Family business supports Ortega’s fishing

Andy Ortega inspects the pressure safety valve on an oil pipeline.

Editor’s Note: In celebration of National Hispanic Heritage Month, we’re shining a spotlight on inspiring anglers like Andy Ortega.

Andres Ortega launched his family-owned Lobo Valve Services four years ago in the petroleum-rich swath of West Texas known as the Permian Basin. Why the 30-year oil field tradesman started his business has little to do with gaining financial wealth, and much to do with a dream inspired by his only son, Andy, who fishes the Bass Pro Shops Bassmaster Opens.

“Andy is the one who motivated me,” said the soft-spoken father. “I saw the passion he had for bass fishing, and knew the only way he could succeed was to start our own business.”

Risking his family’s financial security and quality of life was not an option. The Ortega’s are firmly rooted in their commitment to instilling strong family values through honest, hard work.

As a youngster Andy was introduced to tournament bass fishing watching TV episodes of The Bassmasters. He was mesmerized watching the pros catch a fish unknown to him, watching the excitement and drama of the competition unfold, and the anglers hoisting the winner’s trophy.

Andy begged his parents to take him fishing. That was a tall order in Odessa, Texas, where the nearest known bass fishery is 250 miles away at Lake Amistad. Using a Batman rod-and-reel combo Andy caught a catfish from a local pond. He was hooked and seriously wanted to catch a largemouth bass. That would come soon, at state record proportions.

Lucy Ortega discovered the Bassmaster CastingKids program and it’s connection with the San Angelo Bass Club. She entered her son in the 7-10 age group of the national flip, pitch and cast competition.

What was lost in fishing time was gained with the mechanics of skillfully aiming baits at the bull’s-eye of a casting target. Andy, age 9, took third place at the 2009 B.A.S.S. Federation National Championship.

Andy joined the junior club and finally caught his first largemouth. Tears of joy streamed down his face after landing the prized catch. Yet distance to fishable water continued to be a handicap. Ortega made the most of every trip.  

Lucy, Andy and Andres Ortega.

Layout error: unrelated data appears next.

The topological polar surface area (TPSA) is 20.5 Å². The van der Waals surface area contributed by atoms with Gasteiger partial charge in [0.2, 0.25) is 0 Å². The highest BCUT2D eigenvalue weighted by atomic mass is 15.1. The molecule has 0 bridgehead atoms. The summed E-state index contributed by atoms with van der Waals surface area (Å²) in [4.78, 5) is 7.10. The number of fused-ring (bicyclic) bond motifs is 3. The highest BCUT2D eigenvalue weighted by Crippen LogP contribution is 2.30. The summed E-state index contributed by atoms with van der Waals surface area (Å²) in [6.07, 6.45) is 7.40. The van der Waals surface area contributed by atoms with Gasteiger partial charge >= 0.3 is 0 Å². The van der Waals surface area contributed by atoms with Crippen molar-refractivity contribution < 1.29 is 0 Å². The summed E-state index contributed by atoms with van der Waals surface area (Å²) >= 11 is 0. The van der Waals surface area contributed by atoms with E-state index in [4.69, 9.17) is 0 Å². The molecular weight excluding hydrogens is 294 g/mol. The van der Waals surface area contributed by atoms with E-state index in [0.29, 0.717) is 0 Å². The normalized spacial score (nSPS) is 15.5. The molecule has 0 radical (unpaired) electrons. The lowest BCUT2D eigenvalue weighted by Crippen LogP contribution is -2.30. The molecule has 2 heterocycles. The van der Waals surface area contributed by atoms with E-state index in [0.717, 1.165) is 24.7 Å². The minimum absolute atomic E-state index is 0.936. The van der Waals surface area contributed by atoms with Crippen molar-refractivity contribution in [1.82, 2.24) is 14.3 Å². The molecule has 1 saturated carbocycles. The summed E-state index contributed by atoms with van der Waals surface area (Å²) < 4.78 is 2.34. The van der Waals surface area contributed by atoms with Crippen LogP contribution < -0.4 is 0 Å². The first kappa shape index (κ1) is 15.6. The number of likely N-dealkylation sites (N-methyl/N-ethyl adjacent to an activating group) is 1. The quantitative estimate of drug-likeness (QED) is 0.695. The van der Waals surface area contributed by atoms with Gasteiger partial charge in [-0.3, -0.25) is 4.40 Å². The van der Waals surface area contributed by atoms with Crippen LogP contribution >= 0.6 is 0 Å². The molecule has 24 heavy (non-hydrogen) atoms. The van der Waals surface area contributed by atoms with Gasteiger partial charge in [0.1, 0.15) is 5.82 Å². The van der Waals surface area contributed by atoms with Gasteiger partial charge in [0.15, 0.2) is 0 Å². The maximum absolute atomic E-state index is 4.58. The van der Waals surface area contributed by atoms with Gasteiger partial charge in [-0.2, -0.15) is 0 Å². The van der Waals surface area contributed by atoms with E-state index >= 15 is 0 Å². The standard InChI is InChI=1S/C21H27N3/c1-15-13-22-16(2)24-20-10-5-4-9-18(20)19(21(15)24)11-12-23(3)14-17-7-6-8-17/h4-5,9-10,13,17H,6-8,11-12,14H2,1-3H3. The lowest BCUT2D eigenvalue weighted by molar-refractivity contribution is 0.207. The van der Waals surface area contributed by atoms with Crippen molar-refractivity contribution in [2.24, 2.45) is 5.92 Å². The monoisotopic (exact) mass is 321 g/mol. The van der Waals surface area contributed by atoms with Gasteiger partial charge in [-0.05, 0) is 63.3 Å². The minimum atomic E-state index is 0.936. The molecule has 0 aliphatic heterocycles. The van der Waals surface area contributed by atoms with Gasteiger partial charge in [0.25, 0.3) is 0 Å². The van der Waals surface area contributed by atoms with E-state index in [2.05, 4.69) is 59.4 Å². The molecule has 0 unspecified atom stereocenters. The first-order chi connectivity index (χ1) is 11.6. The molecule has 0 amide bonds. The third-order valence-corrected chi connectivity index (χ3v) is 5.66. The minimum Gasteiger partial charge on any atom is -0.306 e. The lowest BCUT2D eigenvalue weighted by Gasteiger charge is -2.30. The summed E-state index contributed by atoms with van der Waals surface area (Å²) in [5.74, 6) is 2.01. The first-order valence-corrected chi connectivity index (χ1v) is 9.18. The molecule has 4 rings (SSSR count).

“I had trouble catching bass, but I just loved the competition,” he recalled. “It was a competitive thrill, and I just kept going for it with every trip.”

Eventually, success came in multiples. Andy won four junior club angler of the year titles over five years in the 11-14 age group of his club. To keep the competition fair for other members the tournament director moved Andy up to the next age group. He won the 15-18 year old angler of the year title in his first season. For the next three seasons he qualified for the state championship, coming in second place each year.

Success also came outside the tournaments. At the age of 11, Andy caught a 10-pound largemouth from O.H. Ivie Lake that qualified as a Texas Parks and Wildlife Department Catch and Release state record.

Fast forward to 2017. Andy, 18, a senior at Permian High School in Odessa, was granted his wish of being home schooled to free up time to compete in the Bassmaster Central Opens.

He finished ninth at the final event on Grand Lake O’ The Cherokees. After taking the lead on Day 2, numerous well-wishing pros approached him at the weigh-in. All recognized that success was in the near future for Andy.

After the Opens season concluded Andy went back to work for the family business. The Permian Basin covers western Texas and southeastern New Mexico, an area larger than South Dakota. The region is experiencing a gusher of production growth epic by even the outsize standards of the Lone Star State.

Andres, Lucy, their two daughters and Andy make up a staff of 12 at Lobo Valve Services. Andres said they could nearly double the staff, but that goes against his style of running the business.

“I am picky about who we hire, just like Andy is about his fishing,” said Andres. “It is very dangerous work, you must be smart, pay attention to the details.”